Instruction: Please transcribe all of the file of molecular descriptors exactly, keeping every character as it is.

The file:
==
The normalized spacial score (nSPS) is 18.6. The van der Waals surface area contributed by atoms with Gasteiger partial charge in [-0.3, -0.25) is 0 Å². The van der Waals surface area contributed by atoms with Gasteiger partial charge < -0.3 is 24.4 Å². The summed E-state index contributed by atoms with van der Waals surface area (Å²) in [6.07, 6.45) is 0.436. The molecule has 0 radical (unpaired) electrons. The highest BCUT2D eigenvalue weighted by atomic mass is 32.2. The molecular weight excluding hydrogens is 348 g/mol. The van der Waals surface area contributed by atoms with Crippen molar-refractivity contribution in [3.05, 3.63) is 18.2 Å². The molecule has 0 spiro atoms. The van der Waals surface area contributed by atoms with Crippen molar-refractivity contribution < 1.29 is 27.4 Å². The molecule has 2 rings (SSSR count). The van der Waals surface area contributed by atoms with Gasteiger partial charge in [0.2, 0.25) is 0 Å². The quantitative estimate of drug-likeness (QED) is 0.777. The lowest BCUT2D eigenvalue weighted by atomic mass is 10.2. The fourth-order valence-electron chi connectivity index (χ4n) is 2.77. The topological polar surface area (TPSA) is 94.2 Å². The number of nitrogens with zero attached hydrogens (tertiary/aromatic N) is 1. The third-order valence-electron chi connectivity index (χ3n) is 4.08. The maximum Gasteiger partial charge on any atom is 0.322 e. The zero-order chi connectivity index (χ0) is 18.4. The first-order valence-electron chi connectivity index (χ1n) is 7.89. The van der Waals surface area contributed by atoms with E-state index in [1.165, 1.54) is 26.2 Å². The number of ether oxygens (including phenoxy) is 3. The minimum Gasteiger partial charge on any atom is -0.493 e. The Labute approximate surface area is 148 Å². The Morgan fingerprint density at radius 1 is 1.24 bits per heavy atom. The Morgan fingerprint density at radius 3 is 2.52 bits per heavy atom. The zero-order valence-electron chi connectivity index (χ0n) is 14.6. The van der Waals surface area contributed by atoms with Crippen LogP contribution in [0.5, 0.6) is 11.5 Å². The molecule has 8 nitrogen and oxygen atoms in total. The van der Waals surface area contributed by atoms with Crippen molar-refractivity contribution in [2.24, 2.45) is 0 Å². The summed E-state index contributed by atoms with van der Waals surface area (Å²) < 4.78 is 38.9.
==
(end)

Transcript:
The normalized spacial score (nSPS) is 18.6. The van der Waals surface area contributed by atoms with Gasteiger partial charge in [-0.3, -0.25) is 0 Å². The van der Waals surface area contributed by atoms with Gasteiger partial charge < -0.3 is 24.4 Å². The summed E-state index contributed by atoms with van der Waals surface area (Å²) in [6.07, 6.45) is 0.436. The molecule has 0 radical (unpaired) electrons. The highest BCUT2D eigenvalue weighted by atomic mass is 32.2. The molecular weight excluding hydrogens is 348 g/mol. The van der Waals surface area contributed by atoms with Crippen molar-refractivity contribution in [3.05, 3.63) is 18.2 Å². The molecule has 0 spiro atoms. The van der Waals surface area contributed by atoms with Crippen molar-refractivity contribution < 1.29 is 27.4 Å². The molecule has 2 rings (SSSR count). The van der Waals surface area contributed by atoms with Gasteiger partial charge in [0.2, 0.25) is 0 Å². The quantitative estimate of drug-likeness (QED) is 0.777. The lowest BCUT2D eigenvalue weighted by atomic mass is 10.2. The fourth-order valence-electron chi connectivity index (χ4n) is 2.77. The topological polar surface area (TPSA) is 94.2 Å². The number of nitrogens with zero attached hydrogens (tertiary/aromatic N) is 1. The third-order valence-electron chi connectivity index (χ3n) is 4.08. The maximum Gasteiger partial charge on any atom is 0.322 e. The zero-order chi connectivity index (χ0) is 18.4. The first-order valence-electron chi connectivity index (χ1n) is 7.89. The van der Waals surface area contributed by atoms with E-state index in [1.165, 1.54) is 26.2 Å². The number of ether oxygens (including phenoxy) is 3. The minimum Gasteiger partial charge on any atom is -0.493 e. The Labute approximate surface area is 148 Å². The Morgan fingerprint density at radius 1 is 1.24 bits per heavy atom. The Morgan fingerprint density at radius 3 is 2.52 bits per heavy atom. The zero-order valence-electron chi connectivity index (χ0n) is 14.6. The van der Waals surface area contributed by atoms with Crippen LogP contribution in [0.5, 0.6) is 11.5 Å². The molecule has 8 nitrogen and oxygen atoms in total. The van der Waals surface area contributed by atoms with Crippen molar-refractivity contribution in [2.24, 2.45) is 0 Å². The summed E-state index contributed by atoms with van der Waals surface area (Å²) < 4.78 is 38.9.